(Riyadh) Chinese president offered Saudi crown prince last year to serve as ‘bridge’ between Saudi Arabia and Iran, facilitating talks that resulted in restoring diplomatic ties between the two countries, official says Saudi.

Xi Jinping approached Prince Mohammed bin Salman about Iran during his visit to the kingdom in December, the official said on condition of anonymity on Wednesday.

The Chinese leader “expressed his wish to see China serve as a bridge between Saudi Arabia and Iran. His Royal Highness, the Crown Prince, welcomed it,” he said.

The agreement between the two rival powers, announced on March 10 in Beijing, provides for the mutual reopening of embassies within two months, after a seven-year break, as well as a commitment by each to respect the sovereignty of the other and not to interfere in its “internal affairs”.

“For Iran in particular, China is the first or second international partner. His influence is significant in this regard and there cannot be” another mediator with the same weight, the official said.

According to him, several meetings made it possible to prepare the ground, in particular a brief exchange between the heads of Saudi and Iranian diplomacy in Jordan at the end of December, a meeting between the Saudi Minister of Foreign Affairs and the Iranian Vice-President during the inauguration of the Brazilian President in January and Iranian President Ebrahim Raisi’s visit to Beijing in February.

China “is a major player in the security and stability of the Gulf”, he insisted.

“The United States and China are both very important partners,” the Saudi official said, adding that his country does not want “to be part of any competition or dispute between the two superpowers.”

US officials were briefed before the Saudi delegation visited Beijing and before the deal was announced, he said.

US Secretary of State Antony Blinken on Wednesday cautiously praised the mediation of US rival China, saying it was beneficial for the region.

“From our point of view, anything that can help reduce tensions, avoid conflict and deter Iran from dangerous and destabilizing actions is a good thing,” Blinken said while visiting Ethiopia.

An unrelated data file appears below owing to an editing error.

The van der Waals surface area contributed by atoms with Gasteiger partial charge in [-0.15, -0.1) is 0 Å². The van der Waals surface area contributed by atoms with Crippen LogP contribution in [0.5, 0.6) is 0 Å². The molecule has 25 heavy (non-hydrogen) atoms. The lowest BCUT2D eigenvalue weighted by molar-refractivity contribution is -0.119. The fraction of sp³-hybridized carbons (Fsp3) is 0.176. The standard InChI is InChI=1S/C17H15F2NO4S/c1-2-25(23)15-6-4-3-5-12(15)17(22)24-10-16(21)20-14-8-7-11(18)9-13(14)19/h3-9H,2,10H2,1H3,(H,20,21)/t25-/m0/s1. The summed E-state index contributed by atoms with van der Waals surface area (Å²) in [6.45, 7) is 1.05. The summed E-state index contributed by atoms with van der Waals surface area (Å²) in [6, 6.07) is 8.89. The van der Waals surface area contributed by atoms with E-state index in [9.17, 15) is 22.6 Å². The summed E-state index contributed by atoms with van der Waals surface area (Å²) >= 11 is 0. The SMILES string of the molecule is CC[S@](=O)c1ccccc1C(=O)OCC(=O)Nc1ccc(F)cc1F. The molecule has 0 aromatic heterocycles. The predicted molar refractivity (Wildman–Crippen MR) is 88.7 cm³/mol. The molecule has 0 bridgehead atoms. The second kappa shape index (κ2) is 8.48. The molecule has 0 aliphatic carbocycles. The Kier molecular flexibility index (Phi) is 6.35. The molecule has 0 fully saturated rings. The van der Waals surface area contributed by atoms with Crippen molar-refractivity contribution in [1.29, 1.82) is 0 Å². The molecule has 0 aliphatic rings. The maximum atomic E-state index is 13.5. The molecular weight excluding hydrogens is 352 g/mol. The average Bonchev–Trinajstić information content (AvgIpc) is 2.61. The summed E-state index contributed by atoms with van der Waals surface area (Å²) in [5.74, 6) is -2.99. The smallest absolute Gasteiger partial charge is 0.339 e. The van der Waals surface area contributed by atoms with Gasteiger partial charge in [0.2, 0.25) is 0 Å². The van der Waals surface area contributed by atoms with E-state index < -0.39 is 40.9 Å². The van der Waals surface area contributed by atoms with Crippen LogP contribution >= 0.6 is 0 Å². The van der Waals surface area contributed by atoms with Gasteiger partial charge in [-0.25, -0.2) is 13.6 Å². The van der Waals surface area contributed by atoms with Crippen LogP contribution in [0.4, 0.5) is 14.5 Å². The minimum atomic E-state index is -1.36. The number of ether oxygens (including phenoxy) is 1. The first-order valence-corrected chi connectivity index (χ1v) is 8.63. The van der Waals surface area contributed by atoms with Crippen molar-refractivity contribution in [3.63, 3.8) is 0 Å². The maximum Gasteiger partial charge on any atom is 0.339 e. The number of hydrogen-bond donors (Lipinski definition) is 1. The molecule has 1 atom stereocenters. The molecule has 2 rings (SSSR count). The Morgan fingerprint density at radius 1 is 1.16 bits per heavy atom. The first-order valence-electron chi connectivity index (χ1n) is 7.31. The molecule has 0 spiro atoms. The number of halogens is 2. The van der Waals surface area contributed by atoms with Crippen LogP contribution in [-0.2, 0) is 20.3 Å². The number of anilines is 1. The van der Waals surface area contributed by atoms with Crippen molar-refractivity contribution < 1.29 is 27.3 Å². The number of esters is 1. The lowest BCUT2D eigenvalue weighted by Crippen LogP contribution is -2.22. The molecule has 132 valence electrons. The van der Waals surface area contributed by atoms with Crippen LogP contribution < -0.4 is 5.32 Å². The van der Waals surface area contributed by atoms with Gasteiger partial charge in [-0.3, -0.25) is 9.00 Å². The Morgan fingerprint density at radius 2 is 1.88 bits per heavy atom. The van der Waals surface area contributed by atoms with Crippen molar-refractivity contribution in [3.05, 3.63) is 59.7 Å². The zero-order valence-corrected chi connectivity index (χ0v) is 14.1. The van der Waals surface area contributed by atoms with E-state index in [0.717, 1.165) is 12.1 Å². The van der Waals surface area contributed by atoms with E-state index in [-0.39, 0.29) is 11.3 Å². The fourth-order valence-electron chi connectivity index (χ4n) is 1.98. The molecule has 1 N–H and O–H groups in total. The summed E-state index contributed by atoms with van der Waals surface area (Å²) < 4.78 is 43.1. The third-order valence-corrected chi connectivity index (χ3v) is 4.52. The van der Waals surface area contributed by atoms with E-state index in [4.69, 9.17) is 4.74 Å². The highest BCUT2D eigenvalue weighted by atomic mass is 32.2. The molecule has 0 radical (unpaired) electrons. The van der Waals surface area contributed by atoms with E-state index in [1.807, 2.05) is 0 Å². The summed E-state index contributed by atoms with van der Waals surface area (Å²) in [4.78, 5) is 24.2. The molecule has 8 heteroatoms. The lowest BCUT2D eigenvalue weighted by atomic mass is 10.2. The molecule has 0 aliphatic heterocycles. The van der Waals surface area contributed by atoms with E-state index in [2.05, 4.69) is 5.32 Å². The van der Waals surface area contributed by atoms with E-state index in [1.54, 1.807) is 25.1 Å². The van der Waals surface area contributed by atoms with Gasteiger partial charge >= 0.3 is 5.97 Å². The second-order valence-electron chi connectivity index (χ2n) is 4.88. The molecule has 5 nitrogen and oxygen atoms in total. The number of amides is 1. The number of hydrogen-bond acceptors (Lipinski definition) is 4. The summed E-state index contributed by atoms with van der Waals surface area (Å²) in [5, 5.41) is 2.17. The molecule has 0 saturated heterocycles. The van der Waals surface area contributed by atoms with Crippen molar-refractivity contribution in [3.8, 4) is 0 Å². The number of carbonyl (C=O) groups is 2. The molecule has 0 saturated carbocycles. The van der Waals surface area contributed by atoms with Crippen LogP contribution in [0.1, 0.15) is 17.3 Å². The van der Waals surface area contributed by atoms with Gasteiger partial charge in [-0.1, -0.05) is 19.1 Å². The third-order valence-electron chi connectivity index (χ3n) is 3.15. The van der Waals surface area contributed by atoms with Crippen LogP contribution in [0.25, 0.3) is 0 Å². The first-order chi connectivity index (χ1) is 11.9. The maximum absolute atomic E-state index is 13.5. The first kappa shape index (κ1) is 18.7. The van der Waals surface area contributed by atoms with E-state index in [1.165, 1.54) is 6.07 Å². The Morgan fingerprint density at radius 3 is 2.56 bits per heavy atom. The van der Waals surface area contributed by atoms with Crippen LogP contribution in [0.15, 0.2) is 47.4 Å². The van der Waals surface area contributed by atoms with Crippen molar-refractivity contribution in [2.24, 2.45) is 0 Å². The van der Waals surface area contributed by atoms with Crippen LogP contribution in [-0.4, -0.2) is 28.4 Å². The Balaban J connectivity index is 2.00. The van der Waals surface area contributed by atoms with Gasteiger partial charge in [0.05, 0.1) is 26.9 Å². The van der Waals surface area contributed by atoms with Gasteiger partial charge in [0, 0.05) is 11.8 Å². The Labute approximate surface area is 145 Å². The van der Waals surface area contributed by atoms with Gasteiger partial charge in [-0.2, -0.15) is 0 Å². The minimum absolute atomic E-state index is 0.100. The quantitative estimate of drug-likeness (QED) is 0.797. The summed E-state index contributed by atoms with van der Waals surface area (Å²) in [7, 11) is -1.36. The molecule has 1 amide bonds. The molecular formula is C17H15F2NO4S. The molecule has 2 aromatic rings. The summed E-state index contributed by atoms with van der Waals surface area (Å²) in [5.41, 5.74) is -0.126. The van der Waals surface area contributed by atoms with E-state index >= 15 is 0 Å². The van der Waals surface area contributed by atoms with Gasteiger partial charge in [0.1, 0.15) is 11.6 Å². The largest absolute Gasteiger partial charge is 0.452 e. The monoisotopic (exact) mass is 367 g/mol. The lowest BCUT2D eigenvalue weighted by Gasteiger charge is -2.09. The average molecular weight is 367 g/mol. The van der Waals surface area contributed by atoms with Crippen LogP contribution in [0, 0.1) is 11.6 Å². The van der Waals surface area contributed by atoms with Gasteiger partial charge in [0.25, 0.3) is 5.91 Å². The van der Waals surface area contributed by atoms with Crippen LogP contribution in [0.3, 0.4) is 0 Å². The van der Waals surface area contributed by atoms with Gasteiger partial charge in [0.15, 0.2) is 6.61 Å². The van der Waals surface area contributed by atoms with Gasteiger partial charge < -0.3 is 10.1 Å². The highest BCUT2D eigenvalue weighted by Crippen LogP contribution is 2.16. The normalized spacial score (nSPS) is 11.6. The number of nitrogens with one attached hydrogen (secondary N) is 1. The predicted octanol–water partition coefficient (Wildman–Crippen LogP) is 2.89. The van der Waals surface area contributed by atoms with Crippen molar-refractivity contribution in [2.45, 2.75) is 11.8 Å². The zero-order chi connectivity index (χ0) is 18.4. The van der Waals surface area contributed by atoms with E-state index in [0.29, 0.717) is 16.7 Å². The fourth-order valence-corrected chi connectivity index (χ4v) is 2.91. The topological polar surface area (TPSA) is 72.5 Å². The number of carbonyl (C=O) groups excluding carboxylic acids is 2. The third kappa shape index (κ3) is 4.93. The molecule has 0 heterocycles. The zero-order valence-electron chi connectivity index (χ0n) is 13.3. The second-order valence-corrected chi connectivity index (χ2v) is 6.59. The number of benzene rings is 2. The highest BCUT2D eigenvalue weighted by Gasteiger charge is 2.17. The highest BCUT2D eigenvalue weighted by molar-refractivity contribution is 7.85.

The talks in Beijing featured “five very in-depth sessions” on thorny issues, including the war in Yemen.

The Saudi official claimed that the talks resulted in “concrete commitments” on Yemen.

“Iran is the main supplier of weapons, training programs and propaganda expertise to the Houthis, and we are the main victim of these missiles, drones and the like. So Iran can do a lot, and should do a lot,” he said, adding that Iran must stop “supplying the Houthis with weapons.”

The Saudi official confirmed that Riyadh had started “indirect” talks with Yemeni rebels aimed at reviving the truce that expired in October and fostering a political settlement involving all Yemeni factions.

Saudi Arabia will not tolerate any threats on its long border with Yemen, the Saudi official stressed, hoping that Iran will play “a major role” there.

The two sides also renewed in Beijing their commitment not to attack each other through the media, he continued, clarifying that Saudi Arabia does not control Iran International TV.

The Persian-language channel, which recently moved from London to Washington, is considered a “terrorist organization” by Tehran, which has accused Saudi Arabia of funding it.

“We continue to assert that this is not a Saudi media […]. This is a private investment,” the Saudi official said.

A meeting between the Saudi and Iranian foreign ministers is planned, but no date has been set, he added.